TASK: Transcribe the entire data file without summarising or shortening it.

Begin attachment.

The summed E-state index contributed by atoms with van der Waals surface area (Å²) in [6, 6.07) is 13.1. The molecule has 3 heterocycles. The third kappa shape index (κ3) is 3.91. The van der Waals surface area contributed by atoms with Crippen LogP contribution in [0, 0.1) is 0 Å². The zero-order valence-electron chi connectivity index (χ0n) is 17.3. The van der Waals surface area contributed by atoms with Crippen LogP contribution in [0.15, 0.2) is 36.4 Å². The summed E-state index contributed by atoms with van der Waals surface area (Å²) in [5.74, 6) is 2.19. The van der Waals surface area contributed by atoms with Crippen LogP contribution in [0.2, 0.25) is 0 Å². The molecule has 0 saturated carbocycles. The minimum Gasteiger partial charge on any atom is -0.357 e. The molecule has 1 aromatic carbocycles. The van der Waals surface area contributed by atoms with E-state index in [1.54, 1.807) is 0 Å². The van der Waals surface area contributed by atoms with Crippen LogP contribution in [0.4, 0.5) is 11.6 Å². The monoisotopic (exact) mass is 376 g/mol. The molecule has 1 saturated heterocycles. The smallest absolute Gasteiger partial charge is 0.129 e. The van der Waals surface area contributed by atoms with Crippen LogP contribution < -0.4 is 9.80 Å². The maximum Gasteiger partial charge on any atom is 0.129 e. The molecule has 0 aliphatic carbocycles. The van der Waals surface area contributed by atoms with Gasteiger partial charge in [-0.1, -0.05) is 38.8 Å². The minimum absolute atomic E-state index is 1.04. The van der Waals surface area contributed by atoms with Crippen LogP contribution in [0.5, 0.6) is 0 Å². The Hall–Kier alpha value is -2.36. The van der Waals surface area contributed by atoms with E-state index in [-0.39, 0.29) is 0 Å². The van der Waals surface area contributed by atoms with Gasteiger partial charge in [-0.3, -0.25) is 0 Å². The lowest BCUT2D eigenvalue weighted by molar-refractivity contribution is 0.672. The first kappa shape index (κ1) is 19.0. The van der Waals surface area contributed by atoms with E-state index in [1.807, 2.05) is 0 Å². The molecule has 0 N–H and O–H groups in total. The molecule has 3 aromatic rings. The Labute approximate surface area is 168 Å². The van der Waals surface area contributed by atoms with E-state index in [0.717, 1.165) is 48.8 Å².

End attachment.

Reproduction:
The summed E-state index contributed by atoms with van der Waals surface area (Å²) in [6, 6.07) is 13.1. The molecule has 3 heterocycles. The third kappa shape index (κ3) is 3.91. The van der Waals surface area contributed by atoms with Crippen LogP contribution in [0, 0.1) is 0 Å². The zero-order valence-electron chi connectivity index (χ0n) is 17.3. The van der Waals surface area contributed by atoms with Crippen LogP contribution in [0.15, 0.2) is 36.4 Å². The summed E-state index contributed by atoms with van der Waals surface area (Å²) in [5.74, 6) is 2.19. The van der Waals surface area contributed by atoms with Crippen LogP contribution in [0.2, 0.25) is 0 Å². The molecule has 0 saturated carbocycles. The minimum Gasteiger partial charge on any atom is -0.357 e. The molecule has 1 aromatic carbocycles. The van der Waals surface area contributed by atoms with E-state index in [1.54, 1.807) is 0 Å². The van der Waals surface area contributed by atoms with Crippen LogP contribution in [0.4, 0.5) is 11.6 Å². The monoisotopic (exact) mass is 376 g/mol. The molecule has 1 saturated heterocycles. The smallest absolute Gasteiger partial charge is 0.129 e. The van der Waals surface area contributed by atoms with Crippen LogP contribution < -0.4 is 9.80 Å². The maximum Gasteiger partial charge on any atom is 0.129 e. The molecule has 0 aliphatic carbocycles. The van der Waals surface area contributed by atoms with Gasteiger partial charge in [-0.1, -0.05) is 38.8 Å². The minimum absolute atomic E-state index is 1.04. The van der Waals surface area contributed by atoms with Crippen LogP contribution in [0.5, 0.6) is 0 Å². The Hall–Kier alpha value is -2.36. The van der Waals surface area contributed by atoms with E-state index in [-0.39, 0.29) is 0 Å². The van der Waals surface area contributed by atoms with Gasteiger partial charge in [-0.3, -0.25) is 0 Å². The lowest BCUT2D eigenvalue weighted by molar-refractivity contribution is 0.672. The first kappa shape index (κ1) is 19.0. The van der Waals surface area contributed by atoms with E-state index in [1.807, 2.05) is 0 Å². The molecule has 0 N–H and O–H groups in total. The molecule has 3 aromatic rings. The Labute approximate surface area is 168 Å². The van der Waals surface area contributed by atoms with E-state index in [0.717, 1.165) is 48.8 Å².